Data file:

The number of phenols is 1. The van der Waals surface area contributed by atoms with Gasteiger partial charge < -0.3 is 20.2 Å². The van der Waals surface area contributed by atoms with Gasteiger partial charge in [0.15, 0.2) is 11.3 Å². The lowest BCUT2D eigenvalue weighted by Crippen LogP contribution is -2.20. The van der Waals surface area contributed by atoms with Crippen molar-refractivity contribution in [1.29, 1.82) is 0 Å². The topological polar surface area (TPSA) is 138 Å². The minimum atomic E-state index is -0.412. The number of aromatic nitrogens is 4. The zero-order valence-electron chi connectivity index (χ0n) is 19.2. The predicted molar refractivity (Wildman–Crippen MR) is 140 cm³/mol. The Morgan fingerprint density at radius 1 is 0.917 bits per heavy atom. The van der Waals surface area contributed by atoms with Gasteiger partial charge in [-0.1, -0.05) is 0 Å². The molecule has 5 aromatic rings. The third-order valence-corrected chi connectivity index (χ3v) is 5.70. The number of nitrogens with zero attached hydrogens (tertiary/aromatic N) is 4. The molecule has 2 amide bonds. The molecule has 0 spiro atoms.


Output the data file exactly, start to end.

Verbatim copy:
The number of phenols is 1. The van der Waals surface area contributed by atoms with Gasteiger partial charge < -0.3 is 20.2 Å². The van der Waals surface area contributed by atoms with Gasteiger partial charge in [0.15, 0.2) is 11.3 Å². The lowest BCUT2D eigenvalue weighted by Crippen LogP contribution is -2.20. The van der Waals surface area contributed by atoms with Crippen molar-refractivity contribution in [1.29, 1.82) is 0 Å². The topological polar surface area (TPSA) is 138 Å². The minimum atomic E-state index is -0.412. The number of aromatic nitrogens is 4. The zero-order valence-electron chi connectivity index (χ0n) is 19.2. The predicted molar refractivity (Wildman–Crippen MR) is 140 cm³/mol. The Morgan fingerprint density at radius 1 is 0.917 bits per heavy atom. The van der Waals surface area contributed by atoms with Gasteiger partial charge in [-0.1, -0.05) is 0 Å². The molecule has 5 aromatic rings. The third-order valence-corrected chi connectivity index (χ3v) is 5.70. The number of nitrogens with zero attached hydrogens (tertiary/aromatic N) is 4. The molecule has 2 amide bonds. The molecule has 0 spiro atoms.